The strange thing is I never feel remorse for the people I cut off or the people I give up. I've just cut some friends and family members out of my life and never once thought twice about it after years of caring a lot about them.

    I guess it's a trait that evolved out of dealing with liars and manipulative people, or family members who weren't cool with my gayness.

    It's just so strange to go to bed feeling hurt over something someone did to you and then wake up totally unaffected because you don't care about the person anymore.

    Do anyone else have a similar pattern?


    i'm the exact same way.
  • daveindenver

    Posts: 314

    Jan 16, 2012 3:09 AM GMT
    Sounds like the OP is growing up.
  • Posted by a hidden member.
    Log in to view his profile

    Jan 16, 2012 3:56 AM GMT
    theantijock saidI'm the opposite of the OP, always caring even for those who have fucked me over.

    I'm not certain which way is more real or less enlightened. Being able to let go could be denial or it could be a higher evolved sense of detachment. Whereas caring for someone who screws you could be an issue with attachment or it could be a higher evolved sense of compassion.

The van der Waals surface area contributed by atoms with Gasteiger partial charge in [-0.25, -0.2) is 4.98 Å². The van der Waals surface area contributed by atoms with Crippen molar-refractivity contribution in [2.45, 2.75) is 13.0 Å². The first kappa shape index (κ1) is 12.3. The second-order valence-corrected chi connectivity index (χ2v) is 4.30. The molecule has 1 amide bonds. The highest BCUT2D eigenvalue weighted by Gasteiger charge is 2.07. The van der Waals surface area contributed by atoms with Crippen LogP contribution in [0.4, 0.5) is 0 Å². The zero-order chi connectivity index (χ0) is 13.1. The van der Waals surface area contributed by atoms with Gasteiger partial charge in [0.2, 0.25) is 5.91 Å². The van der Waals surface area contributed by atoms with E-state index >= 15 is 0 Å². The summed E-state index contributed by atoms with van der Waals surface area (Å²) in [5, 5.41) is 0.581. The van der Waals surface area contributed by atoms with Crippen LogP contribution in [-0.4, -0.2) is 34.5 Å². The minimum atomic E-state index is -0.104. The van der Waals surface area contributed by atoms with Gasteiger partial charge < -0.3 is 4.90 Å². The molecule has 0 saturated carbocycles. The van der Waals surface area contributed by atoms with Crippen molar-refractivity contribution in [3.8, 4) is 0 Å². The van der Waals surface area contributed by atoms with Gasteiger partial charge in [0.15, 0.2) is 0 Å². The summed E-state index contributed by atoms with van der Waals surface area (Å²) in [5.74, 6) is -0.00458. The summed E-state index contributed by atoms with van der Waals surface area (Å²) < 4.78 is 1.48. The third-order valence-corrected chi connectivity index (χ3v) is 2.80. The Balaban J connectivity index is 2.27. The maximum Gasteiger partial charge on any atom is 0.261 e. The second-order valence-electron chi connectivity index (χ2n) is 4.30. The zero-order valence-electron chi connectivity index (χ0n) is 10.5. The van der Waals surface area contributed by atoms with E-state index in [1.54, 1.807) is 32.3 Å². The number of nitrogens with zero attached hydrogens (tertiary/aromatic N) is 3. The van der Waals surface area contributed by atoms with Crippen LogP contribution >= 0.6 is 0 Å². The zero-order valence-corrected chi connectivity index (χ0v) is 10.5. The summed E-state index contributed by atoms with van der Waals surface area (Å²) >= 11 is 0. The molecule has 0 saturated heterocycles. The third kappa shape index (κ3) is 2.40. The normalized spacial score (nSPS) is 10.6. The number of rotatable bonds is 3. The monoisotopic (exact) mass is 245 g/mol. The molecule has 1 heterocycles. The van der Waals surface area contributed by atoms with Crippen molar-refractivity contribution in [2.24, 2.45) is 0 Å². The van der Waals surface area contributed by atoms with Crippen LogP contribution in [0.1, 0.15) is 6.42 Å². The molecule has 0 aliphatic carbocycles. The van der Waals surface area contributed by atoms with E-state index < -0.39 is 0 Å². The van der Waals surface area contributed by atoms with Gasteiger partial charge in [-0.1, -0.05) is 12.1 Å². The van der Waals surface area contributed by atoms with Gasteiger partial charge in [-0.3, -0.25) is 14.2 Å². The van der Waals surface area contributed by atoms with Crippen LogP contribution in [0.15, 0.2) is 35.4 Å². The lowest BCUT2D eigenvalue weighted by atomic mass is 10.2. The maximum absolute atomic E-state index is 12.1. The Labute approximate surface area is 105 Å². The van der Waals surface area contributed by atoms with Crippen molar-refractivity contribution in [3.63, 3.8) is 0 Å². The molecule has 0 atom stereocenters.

Perhaps the truly evolved conscience would entail a combination of the two: a detached compassion.
    >


    Sounds like Mahayana Buddhist philosophy....
  • Posted by a hidden member.
    Log in to view his profile

    Jan 16, 2012 7:05 AM GMT
    GreenHopper saidSounds like Mahayana Buddhist philosophy....


    Good eye, Greenhoppa. A long time student of its offshoot, Dzogchen, might have influenced my reply, though I think the concept fairly universal.

    After reading your cited response to mine, a quick google of "Dzogchen, detachment compassion" turned up the following relevant, well-said, Joseph Campbell-esque explanation with respect to both my response of detached compassion and the OPs concern about relationships...

    http://www.metahistory.org/tantra/lunarshaktis/CompassionRelease.php